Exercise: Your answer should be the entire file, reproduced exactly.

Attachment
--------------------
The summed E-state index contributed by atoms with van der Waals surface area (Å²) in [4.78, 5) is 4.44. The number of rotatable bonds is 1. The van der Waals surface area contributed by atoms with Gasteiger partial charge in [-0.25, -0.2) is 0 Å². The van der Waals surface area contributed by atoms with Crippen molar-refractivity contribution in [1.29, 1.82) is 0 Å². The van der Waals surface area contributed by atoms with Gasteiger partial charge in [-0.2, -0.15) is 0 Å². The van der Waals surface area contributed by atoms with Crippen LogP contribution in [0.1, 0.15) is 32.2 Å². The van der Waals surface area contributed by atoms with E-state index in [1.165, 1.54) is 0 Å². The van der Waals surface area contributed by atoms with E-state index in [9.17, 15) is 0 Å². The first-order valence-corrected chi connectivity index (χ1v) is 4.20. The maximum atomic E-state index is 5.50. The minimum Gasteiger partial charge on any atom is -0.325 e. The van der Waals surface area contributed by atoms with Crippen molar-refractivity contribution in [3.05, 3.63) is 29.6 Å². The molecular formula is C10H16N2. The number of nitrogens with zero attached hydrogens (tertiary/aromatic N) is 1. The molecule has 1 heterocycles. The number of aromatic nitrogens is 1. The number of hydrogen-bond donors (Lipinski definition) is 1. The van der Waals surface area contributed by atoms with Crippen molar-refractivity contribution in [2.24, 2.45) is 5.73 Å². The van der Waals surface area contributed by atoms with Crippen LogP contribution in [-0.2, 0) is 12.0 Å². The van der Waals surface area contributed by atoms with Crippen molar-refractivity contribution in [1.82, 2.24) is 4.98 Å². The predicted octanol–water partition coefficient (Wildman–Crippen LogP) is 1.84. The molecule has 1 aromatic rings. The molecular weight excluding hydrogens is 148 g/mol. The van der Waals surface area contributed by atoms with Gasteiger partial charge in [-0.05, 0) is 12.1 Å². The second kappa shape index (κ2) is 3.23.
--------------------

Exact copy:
The summed E-state index contributed by atoms with van der Waals surface area (Å²) in [4.78, 5) is 4.44. The number of rotatable bonds is 1. The van der Waals surface area contributed by atoms with Gasteiger partial charge in [-0.25, -0.2) is 0 Å². The van der Waals surface area contributed by atoms with Crippen molar-refractivity contribution in [1.29, 1.82) is 0 Å². The van der Waals surface area contributed by atoms with Gasteiger partial charge in [-0.2, -0.15) is 0 Å². The van der Waals surface area contributed by atoms with Crippen LogP contribution in [0.1, 0.15) is 32.2 Å². The van der Waals surface area contributed by atoms with E-state index in [1.165, 1.54) is 0 Å². The van der Waals surface area contributed by atoms with E-state index in [9.17, 15) is 0 Å². The first-order valence-corrected chi connectivity index (χ1v) is 4.20. The maximum atomic E-state index is 5.50. The minimum Gasteiger partial charge on any atom is -0.325 e. The van der Waals surface area contributed by atoms with Crippen molar-refractivity contribution in [3.05, 3.63) is 29.6 Å². The molecular formula is C10H16N2. The number of nitrogens with zero attached hydrogens (tertiary/aromatic N) is 1. The molecule has 1 heterocycles. The number of aromatic nitrogens is 1. The number of hydrogen-bond donors (Lipinski definition) is 1. The van der Waals surface area contributed by atoms with Crippen molar-refractivity contribution in [2.24, 2.45) is 5.73 Å². The van der Waals surface area contributed by atoms with Crippen LogP contribution in [-0.2, 0) is 12.0 Å². The van der Waals surface area contributed by atoms with Crippen molar-refractivity contribution in [1.82, 2.24) is 4.98 Å². The predicted octanol–water partition coefficient (Wildman–Crippen LogP) is 1.84. The molecule has 1 aromatic rings. The molecular weight excluding hydrogens is 148 g/mol. The van der Waals surface area contributed by atoms with Gasteiger partial charge in [-0.05, 0) is 12.1 Å². The second kappa shape index (κ2) is 3.23.